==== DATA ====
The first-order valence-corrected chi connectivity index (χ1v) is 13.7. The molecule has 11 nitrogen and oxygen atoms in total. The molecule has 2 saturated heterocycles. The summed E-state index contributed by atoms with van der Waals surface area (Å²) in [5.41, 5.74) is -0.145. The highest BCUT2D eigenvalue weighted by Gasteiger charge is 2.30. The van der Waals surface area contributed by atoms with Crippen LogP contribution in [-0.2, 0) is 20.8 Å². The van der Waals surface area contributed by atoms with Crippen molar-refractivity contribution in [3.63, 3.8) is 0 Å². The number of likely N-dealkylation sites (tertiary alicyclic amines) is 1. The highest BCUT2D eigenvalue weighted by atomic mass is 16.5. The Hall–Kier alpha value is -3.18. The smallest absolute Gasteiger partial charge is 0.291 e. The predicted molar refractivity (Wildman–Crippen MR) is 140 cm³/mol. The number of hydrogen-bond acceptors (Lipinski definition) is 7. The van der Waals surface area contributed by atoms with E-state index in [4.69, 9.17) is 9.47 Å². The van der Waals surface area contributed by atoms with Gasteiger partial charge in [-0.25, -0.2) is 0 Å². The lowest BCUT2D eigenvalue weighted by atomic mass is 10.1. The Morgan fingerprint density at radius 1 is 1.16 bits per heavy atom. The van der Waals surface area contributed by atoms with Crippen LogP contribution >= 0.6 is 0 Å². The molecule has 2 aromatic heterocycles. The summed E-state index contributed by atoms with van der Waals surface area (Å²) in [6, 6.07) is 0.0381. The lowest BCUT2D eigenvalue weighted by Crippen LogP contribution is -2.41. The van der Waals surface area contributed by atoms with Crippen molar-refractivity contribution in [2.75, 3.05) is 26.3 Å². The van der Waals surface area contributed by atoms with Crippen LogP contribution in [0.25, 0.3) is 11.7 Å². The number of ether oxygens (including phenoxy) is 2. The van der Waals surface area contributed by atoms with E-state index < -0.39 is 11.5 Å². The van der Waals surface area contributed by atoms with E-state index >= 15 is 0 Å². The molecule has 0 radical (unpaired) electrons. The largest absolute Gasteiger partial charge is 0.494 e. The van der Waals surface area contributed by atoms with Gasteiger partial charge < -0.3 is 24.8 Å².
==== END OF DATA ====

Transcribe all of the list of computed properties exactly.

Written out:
The first-order valence-corrected chi connectivity index (χ1v) is 13.7. The molecule has 11 nitrogen and oxygen atoms in total. The molecule has 2 saturated heterocycles. The summed E-state index contributed by atoms with van der Waals surface area (Å²) in [5.41, 5.74) is -0.145. The highest BCUT2D eigenvalue weighted by Gasteiger charge is 2.30. The van der Waals surface area contributed by atoms with Crippen LogP contribution in [-0.2, 0) is 20.8 Å². The van der Waals surface area contributed by atoms with Crippen molar-refractivity contribution in [3.63, 3.8) is 0 Å². The number of likely N-dealkylation sites (tertiary alicyclic amines) is 1. The highest BCUT2D eigenvalue weighted by atomic mass is 16.5. The Hall–Kier alpha value is -3.18. The smallest absolute Gasteiger partial charge is 0.291 e. The predicted molar refractivity (Wildman–Crippen MR) is 140 cm³/mol. The number of hydrogen-bond acceptors (Lipinski definition) is 7. The van der Waals surface area contributed by atoms with E-state index in [4.69, 9.17) is 9.47 Å². The van der Waals surface area contributed by atoms with Gasteiger partial charge in [-0.25, -0.2) is 0 Å². The lowest BCUT2D eigenvalue weighted by atomic mass is 10.1. The Morgan fingerprint density at radius 1 is 1.16 bits per heavy atom. The van der Waals surface area contributed by atoms with Crippen LogP contribution >= 0.6 is 0 Å². The molecule has 2 aromatic heterocycles. The summed E-state index contributed by atoms with van der Waals surface area (Å²) in [6, 6.07) is 0.0381. The lowest BCUT2D eigenvalue weighted by Crippen LogP contribution is -2.41. The van der Waals surface area contributed by atoms with Crippen molar-refractivity contribution in [2.75, 3.05) is 26.3 Å². The van der Waals surface area contributed by atoms with Crippen LogP contribution in [0.25, 0.3) is 11.7 Å². The number of ether oxygens (including phenoxy) is 2. The van der Waals surface area contributed by atoms with E-state index < -0.39 is 11.5 Å². The van der Waals surface area contributed by atoms with E-state index >= 15 is 0 Å². The molecule has 0 radical (unpaired) electrons. The largest absolute Gasteiger partial charge is 0.494 e. The van der Waals surface area contributed by atoms with Gasteiger partial charge < -0.3 is 24.8 Å².